ST. CHARLES – Susan Des Roches had not run a competitive race in 16 months until Sept. 17.
Donning purple T-shirts – the color of domestic violence awareness – and promoting a message of hope, "May you always be brave enough to fly," family and friends of Moorea Marguerite Des Roches propelled the deceased 19-year-old's compassionate and vibrant spirit forward with each step.
Mile by mile they ran – carrying her memory through the Fox Valley half marathon, and #TeamMoorea printed on their backs to push them onward.
"We don't have a pulpit to preach from," Susan Des Roches, Moorea's mother, shared via email prior to the race. "We don't have a state senator making speeches on our behalf. But we are here, standing, no, running together, to try to do our part. For women everywhere. And for Moorea."
Moorea, a former St. Charles North High School student and mother of a young son, was found murdered in June 2016. Her boyfriend, Michael G. Kulpin, is accused of the murder, and faces charges of first-degree murder, aggravated domestic battery and concealment of a homicide.
In the seven years prior to her daughter's death, Susan ran 16 marathons, but stopped running in the wake of the tragedy.
Shortly following the incident, Susan's friend, Christine Bastone, heard the story of Elizabeth Gray – A domestic violence survivor, who runs marathons raising awareness regarding the issue and conducts speaking engagements across the United States.
At the time, Gray was involved in a massive contest – over 1,000 entrants – to be featured on the cover of Runner's World magazine. Bastone then contacted Gray on Facebook to share Moorea Des Roches' story.
In Gray's second marriage, her abusive ex-husband laughed at her and told Gray "You'll never be able to run a marathon". A family friend helped inspire her to reach her goal to run one. In March 2012, Gray completed her first marathon. In 2015, she was named to then-South Carolina Gov. Nikki Haley's Domestic Violence Task Force.
Gray, a former four-year active duty marine, is now attempting to run 50 marathons in 50 states. To date, she's run 34 marathons in 31 states while representing her self-started "Marathons Against Domestic Violence" campaign. She projects to complete the prestegious task in her hometown of Colorado Springs, Colo., next September and averages two marathons per month.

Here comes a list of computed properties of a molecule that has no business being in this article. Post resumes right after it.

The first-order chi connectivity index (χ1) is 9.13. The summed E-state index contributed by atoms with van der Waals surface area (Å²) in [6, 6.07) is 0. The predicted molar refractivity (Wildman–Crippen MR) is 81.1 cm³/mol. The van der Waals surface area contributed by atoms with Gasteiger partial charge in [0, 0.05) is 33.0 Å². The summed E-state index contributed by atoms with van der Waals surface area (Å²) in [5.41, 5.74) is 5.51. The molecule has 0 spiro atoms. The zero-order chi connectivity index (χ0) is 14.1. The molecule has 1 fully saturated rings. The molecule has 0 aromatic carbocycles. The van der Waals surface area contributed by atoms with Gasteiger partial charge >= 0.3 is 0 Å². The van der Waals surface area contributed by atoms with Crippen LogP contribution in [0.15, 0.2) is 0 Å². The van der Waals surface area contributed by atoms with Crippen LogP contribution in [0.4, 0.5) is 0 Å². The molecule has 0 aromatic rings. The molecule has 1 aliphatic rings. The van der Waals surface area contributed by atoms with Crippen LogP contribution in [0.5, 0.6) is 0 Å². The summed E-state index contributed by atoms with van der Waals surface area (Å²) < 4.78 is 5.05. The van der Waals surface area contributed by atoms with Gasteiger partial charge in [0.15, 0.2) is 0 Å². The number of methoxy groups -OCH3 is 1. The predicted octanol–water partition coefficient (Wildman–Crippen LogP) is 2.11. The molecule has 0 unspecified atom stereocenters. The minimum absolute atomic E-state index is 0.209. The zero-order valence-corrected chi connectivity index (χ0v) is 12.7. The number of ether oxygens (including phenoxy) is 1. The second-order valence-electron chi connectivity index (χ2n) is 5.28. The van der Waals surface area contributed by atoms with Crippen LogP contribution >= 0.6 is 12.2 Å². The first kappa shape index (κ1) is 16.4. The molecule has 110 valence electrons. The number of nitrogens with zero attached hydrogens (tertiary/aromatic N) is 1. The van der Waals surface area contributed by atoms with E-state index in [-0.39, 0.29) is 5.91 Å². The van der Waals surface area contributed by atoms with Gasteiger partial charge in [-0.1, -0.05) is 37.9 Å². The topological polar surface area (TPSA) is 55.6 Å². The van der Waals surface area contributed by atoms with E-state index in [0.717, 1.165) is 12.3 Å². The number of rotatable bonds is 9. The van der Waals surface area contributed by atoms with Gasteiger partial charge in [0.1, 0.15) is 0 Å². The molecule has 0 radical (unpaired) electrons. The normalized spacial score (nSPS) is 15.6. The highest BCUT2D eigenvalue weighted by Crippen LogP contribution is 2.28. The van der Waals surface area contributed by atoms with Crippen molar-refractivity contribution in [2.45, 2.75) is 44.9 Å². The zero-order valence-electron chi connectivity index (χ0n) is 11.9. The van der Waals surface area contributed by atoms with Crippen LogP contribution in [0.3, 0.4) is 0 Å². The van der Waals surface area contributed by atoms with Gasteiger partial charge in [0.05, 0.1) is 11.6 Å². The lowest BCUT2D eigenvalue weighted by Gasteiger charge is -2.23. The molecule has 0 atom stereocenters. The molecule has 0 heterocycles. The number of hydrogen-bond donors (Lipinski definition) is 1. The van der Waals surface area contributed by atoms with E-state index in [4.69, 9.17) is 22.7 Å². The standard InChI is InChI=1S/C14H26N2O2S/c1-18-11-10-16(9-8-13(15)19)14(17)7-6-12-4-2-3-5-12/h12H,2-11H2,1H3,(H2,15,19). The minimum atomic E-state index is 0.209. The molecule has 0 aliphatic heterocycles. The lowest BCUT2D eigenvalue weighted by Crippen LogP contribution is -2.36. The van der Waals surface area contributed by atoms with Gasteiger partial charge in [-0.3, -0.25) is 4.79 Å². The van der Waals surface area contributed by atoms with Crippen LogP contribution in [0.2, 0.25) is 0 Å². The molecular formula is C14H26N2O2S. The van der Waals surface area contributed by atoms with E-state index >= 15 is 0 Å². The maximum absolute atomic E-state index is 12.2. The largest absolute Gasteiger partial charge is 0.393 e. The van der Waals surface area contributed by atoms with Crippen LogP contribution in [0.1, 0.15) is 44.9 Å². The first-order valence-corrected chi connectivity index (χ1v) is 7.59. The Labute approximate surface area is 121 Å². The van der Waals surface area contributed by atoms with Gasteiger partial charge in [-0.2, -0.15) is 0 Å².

"I just want to inspire those that are in an unhealthy relationship [to realize] that they can get out," Gray said. "The one thing I really try to always tell people is, 'Hey, you're not stuck in this situation. There's a whole other life out there for you. You just have to reach for it – you have to desire it."
Last year on Labor Day, Gray ran and dedicated a race to Moorea's memory. Gray then made the trip to St. Charles last weekend to race side-by-side with Susan and her team.
"Elizabeth wants me to find my love of running again and to try to keeping moving forward as I struggle with this devastating loss," Des Roches continued. "Neither of those are possible to do when you are going through something like this."
Up until last weekend, Gray hadn't met the Des Roches family in-person, but had been in constant contact with Susan over social media. Gray said she helped connect a friend of hers, who also lost her 19-year-old daughter to a domestic violence incident, with Susan.
Flanked by Gray, family, friends and Moorea's toddler son leading the way, the team crossed the finish line – Susan with her arms outstretched above her head – completing the 13.1 mile race in her daughter's memory in three hours and 12 minutes.
As for what message she'd like to tell others, Susan said: "Don't let this happen to you. It has absolutely crushed our family, and we will never be the same. I don't want anyone to have to go through what Moorea was subjected to, and what we are going through after the fact.
"I want people to realize that domestic violence is everywhere. It can happen to anyone."